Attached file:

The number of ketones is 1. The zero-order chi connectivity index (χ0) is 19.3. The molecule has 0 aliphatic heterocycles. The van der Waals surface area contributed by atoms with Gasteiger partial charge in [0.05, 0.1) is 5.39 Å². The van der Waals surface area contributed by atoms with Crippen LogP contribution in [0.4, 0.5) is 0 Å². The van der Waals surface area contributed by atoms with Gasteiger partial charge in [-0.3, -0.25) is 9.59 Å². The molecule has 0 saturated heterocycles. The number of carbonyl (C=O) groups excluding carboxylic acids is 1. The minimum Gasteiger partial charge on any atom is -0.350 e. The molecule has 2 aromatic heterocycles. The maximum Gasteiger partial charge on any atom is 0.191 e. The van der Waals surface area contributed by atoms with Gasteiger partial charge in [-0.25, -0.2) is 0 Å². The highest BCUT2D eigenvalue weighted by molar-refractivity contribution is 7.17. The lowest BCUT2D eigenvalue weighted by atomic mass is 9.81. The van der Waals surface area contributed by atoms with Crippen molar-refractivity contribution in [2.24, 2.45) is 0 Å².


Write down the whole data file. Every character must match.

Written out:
The number of ketones is 1. The zero-order chi connectivity index (χ0) is 19.3. The molecule has 0 aliphatic heterocycles. The van der Waals surface area contributed by atoms with Gasteiger partial charge in [0.05, 0.1) is 5.39 Å². The van der Waals surface area contributed by atoms with Crippen LogP contribution in [0.4, 0.5) is 0 Å². The van der Waals surface area contributed by atoms with Gasteiger partial charge in [-0.3, -0.25) is 9.59 Å². The molecule has 0 saturated heterocycles. The number of carbonyl (C=O) groups excluding carboxylic acids is 1. The minimum Gasteiger partial charge on any atom is -0.350 e. The molecule has 2 aromatic heterocycles. The maximum Gasteiger partial charge on any atom is 0.191 e. The van der Waals surface area contributed by atoms with Gasteiger partial charge in [-0.25, -0.2) is 0 Å². The highest BCUT2D eigenvalue weighted by molar-refractivity contribution is 7.17. The lowest BCUT2D eigenvalue weighted by atomic mass is 9.81. The van der Waals surface area contributed by atoms with Crippen molar-refractivity contribution in [2.24, 2.45) is 0 Å².